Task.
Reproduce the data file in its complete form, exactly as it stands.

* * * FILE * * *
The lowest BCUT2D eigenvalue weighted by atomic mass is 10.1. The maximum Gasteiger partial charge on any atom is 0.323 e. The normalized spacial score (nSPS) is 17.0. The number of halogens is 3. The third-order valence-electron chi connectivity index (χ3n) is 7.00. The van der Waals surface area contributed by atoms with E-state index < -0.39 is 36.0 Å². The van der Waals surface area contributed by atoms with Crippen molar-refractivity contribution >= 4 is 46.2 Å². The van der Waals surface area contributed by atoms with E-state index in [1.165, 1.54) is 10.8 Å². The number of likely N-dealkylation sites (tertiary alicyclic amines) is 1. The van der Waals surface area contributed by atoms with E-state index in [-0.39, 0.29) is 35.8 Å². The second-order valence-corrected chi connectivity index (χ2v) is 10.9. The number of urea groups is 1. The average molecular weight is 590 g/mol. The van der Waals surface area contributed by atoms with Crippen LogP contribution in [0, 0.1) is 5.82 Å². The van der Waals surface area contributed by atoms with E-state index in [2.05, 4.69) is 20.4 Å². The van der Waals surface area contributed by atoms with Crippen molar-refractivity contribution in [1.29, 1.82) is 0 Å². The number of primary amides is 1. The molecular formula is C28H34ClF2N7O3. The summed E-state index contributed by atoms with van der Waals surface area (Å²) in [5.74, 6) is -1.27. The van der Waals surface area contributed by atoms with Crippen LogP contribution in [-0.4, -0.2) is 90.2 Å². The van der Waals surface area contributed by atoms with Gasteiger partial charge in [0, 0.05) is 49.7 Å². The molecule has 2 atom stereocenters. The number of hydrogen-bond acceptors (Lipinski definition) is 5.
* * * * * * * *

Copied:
The lowest BCUT2D eigenvalue weighted by atomic mass is 10.1. The maximum Gasteiger partial charge on any atom is 0.323 e. The normalized spacial score (nSPS) is 17.0. The number of halogens is 3. The third-order valence-electron chi connectivity index (χ3n) is 7.00. The van der Waals surface area contributed by atoms with E-state index < -0.39 is 36.0 Å². The van der Waals surface area contributed by atoms with Crippen molar-refractivity contribution >= 4 is 46.2 Å². The van der Waals surface area contributed by atoms with E-state index in [1.165, 1.54) is 10.8 Å². The number of likely N-dealkylation sites (tertiary alicyclic amines) is 1. The van der Waals surface area contributed by atoms with E-state index in [-0.39, 0.29) is 35.8 Å². The second-order valence-corrected chi connectivity index (χ2v) is 10.9. The number of urea groups is 1. The average molecular weight is 590 g/mol. The van der Waals surface area contributed by atoms with Crippen LogP contribution in [0, 0.1) is 5.82 Å². The van der Waals surface area contributed by atoms with E-state index in [2.05, 4.69) is 20.4 Å². The van der Waals surface area contributed by atoms with Crippen molar-refractivity contribution in [1.29, 1.82) is 0 Å². The number of primary amides is 1. The molecular formula is C28H34ClF2N7O3. The summed E-state index contributed by atoms with van der Waals surface area (Å²) in [5.74, 6) is -1.27. The van der Waals surface area contributed by atoms with Crippen LogP contribution in [-0.4, -0.2) is 90.2 Å². The van der Waals surface area contributed by atoms with Gasteiger partial charge in [0, 0.05) is 49.7 Å². The molecule has 2 atom stereocenters. The number of hydrogen-bond acceptors (Lipinski definition) is 5.